This is the advent calendar-type graphic we made to advertise Tangled Lights and Silent Nights.
This is eleventh in a series of 12 posts on historical Christmas traditions. I didn’t note my sources, but please trust I did verify the information.
Believe it or not, Advent didn’t always exist in the Christian church.
It slowly evolved as the Church took shape and Christianity became legal. The earliest echoes are from fourth century Francem when the Church began to use the period before Epiphany as a time of preparation for Baptism. It was called “St. Martin’s Lent” for the 40 days that started on November 11, feast of St. Martin of Tours. Advent as we know it today began about 300 years later in Rome. Pope Gregory I composed many of the prayers, antiphons, and psalm responses.
Advent calendars began as a simple way to countdown to Christmas. In the 1800s, German Protestant families would count down the days until Christmas by making a mark with chalk each day in December on their front doors. In some locations, candles were used instead to mark the passage of time.
The first the use of chocolate as a gift each day of Advent seems to date to at least the 1880s when it was pinned on a board. The first printed calendar with doors that open dates to 1903 in Austria, but commercially available ones that combined chocolate and doors only date to the 1950s.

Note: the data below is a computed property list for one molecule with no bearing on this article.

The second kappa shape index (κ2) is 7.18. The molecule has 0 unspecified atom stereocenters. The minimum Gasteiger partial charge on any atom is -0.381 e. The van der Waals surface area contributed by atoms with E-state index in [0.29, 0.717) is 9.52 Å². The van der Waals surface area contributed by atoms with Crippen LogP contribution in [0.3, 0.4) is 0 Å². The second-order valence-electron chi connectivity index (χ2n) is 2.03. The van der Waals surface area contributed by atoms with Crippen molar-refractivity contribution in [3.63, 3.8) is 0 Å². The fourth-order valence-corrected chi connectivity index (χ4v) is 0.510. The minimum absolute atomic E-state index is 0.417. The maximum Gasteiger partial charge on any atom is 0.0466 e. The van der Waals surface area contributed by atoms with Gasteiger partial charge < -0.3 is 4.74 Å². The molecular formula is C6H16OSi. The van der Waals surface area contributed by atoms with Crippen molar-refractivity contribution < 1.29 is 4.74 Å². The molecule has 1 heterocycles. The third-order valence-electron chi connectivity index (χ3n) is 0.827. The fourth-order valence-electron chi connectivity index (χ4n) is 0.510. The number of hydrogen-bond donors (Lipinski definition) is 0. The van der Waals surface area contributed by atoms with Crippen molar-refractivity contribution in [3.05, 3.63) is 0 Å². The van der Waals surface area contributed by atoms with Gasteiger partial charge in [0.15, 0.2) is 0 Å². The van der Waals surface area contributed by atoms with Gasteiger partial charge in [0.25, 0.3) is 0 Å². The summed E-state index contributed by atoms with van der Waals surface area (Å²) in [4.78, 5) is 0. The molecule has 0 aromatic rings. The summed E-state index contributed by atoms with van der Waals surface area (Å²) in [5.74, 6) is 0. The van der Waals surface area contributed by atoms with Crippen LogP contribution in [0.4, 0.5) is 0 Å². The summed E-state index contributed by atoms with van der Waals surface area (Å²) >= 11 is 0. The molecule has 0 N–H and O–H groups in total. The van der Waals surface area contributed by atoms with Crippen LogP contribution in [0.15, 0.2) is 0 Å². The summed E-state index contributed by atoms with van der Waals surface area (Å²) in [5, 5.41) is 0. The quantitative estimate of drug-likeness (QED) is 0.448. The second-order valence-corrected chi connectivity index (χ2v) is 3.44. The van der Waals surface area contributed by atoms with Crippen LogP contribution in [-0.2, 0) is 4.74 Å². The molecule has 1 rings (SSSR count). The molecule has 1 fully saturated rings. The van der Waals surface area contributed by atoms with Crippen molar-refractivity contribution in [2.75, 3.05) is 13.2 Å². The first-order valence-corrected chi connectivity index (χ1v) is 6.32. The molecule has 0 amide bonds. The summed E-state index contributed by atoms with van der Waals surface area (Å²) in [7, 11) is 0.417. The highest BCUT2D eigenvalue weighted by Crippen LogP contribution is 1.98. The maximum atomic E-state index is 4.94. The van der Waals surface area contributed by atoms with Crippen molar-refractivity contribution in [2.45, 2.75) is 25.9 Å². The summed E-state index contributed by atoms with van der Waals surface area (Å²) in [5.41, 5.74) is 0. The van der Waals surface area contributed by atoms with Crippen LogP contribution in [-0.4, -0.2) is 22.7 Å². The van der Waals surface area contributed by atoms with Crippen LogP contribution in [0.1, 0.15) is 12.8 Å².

This is my advent wreath. It’s not exactly log shaped, but I feel like it has the spirit.
This is fourth in a series of 12 posts on historical Christmas traditions. I didn’t note my sources, but please trust I did verify the information.
Many people burn a Yule log (or at least watch one burning on TV while listening to Christmas music) without knowing its origins. It has its beginnings in Germanic paganism practiced in areas like Scandinavia and Germany. It ties in with the pagan origins of the Christmas tree, which we’ll discuss later. The tradition began using a whole tree, which was ritually cut and brought indoors with great ceremony. The end would be placed in the hearth fire with the rest of the tree in the room. The remnants of last year’s log would be used to light the tree and would be added to the fire each day.
Different kinds of wood are used in different countries. Pine is traditional in Germany, while the English like their oak (which is plentiful there and ties back to Druid belief that oak is sacred). In Scotland, they use birch and in France they use cherry wood sprinkled with wine before it is burned so that it smells good when it is lit.
In the 1600s, the Yule log even transformed into a type of rolled cake that was made popular by Parisian bakers in the 1800s. They may taste good, but take it from me, they are difficult to bake.
Yule log cake. Image purchased from Adobe Stock.
Have you ever lit a Yule log? How about baked the eponymous cake?
I’m scared of fire (plus I have cats and cats like to try to light themselves on fire) so I have an advent wreath that kind of resembles a Yule log. I also try every few years to bake a Yule log cake, but always end up with a cake that falls apart rather than rolls.